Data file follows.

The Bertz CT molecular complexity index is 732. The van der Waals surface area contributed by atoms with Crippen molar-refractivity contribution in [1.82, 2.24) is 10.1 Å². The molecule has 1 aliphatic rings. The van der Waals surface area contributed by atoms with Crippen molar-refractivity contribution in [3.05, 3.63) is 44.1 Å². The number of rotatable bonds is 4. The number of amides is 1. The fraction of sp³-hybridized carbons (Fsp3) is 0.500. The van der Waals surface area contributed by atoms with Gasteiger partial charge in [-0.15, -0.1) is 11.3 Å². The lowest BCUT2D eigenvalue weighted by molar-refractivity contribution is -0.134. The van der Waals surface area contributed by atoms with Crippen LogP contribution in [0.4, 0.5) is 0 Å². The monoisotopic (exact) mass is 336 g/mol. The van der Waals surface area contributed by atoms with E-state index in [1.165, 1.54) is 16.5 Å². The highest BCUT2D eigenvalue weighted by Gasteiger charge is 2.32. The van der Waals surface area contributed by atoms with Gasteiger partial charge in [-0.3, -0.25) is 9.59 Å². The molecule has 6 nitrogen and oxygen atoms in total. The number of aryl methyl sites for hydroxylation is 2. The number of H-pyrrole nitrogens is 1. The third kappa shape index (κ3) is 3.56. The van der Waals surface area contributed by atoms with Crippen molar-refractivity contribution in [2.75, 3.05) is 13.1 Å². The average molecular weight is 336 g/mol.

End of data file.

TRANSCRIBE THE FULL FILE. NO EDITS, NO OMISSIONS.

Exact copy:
The Bertz CT molecular complexity index is 732. The van der Waals surface area contributed by atoms with Crippen molar-refractivity contribution in [1.82, 2.24) is 10.1 Å². The molecule has 1 aliphatic rings. The van der Waals surface area contributed by atoms with Crippen molar-refractivity contribution in [3.05, 3.63) is 44.1 Å². The number of rotatable bonds is 4. The number of amides is 1. The fraction of sp³-hybridized carbons (Fsp3) is 0.500. The van der Waals surface area contributed by atoms with Gasteiger partial charge in [-0.15, -0.1) is 11.3 Å². The lowest BCUT2D eigenvalue weighted by molar-refractivity contribution is -0.134. The van der Waals surface area contributed by atoms with Crippen LogP contribution in [0.4, 0.5) is 0 Å². The monoisotopic (exact) mass is 336 g/mol. The van der Waals surface area contributed by atoms with E-state index in [1.165, 1.54) is 16.5 Å². The highest BCUT2D eigenvalue weighted by Gasteiger charge is 2.32. The van der Waals surface area contributed by atoms with Gasteiger partial charge in [-0.3, -0.25) is 9.59 Å². The molecule has 6 nitrogen and oxygen atoms in total. The number of aryl methyl sites for hydroxylation is 2. The number of H-pyrrole nitrogens is 1. The third kappa shape index (κ3) is 3.56. The van der Waals surface area contributed by atoms with Crippen molar-refractivity contribution in [2.75, 3.05) is 13.1 Å². The average molecular weight is 336 g/mol.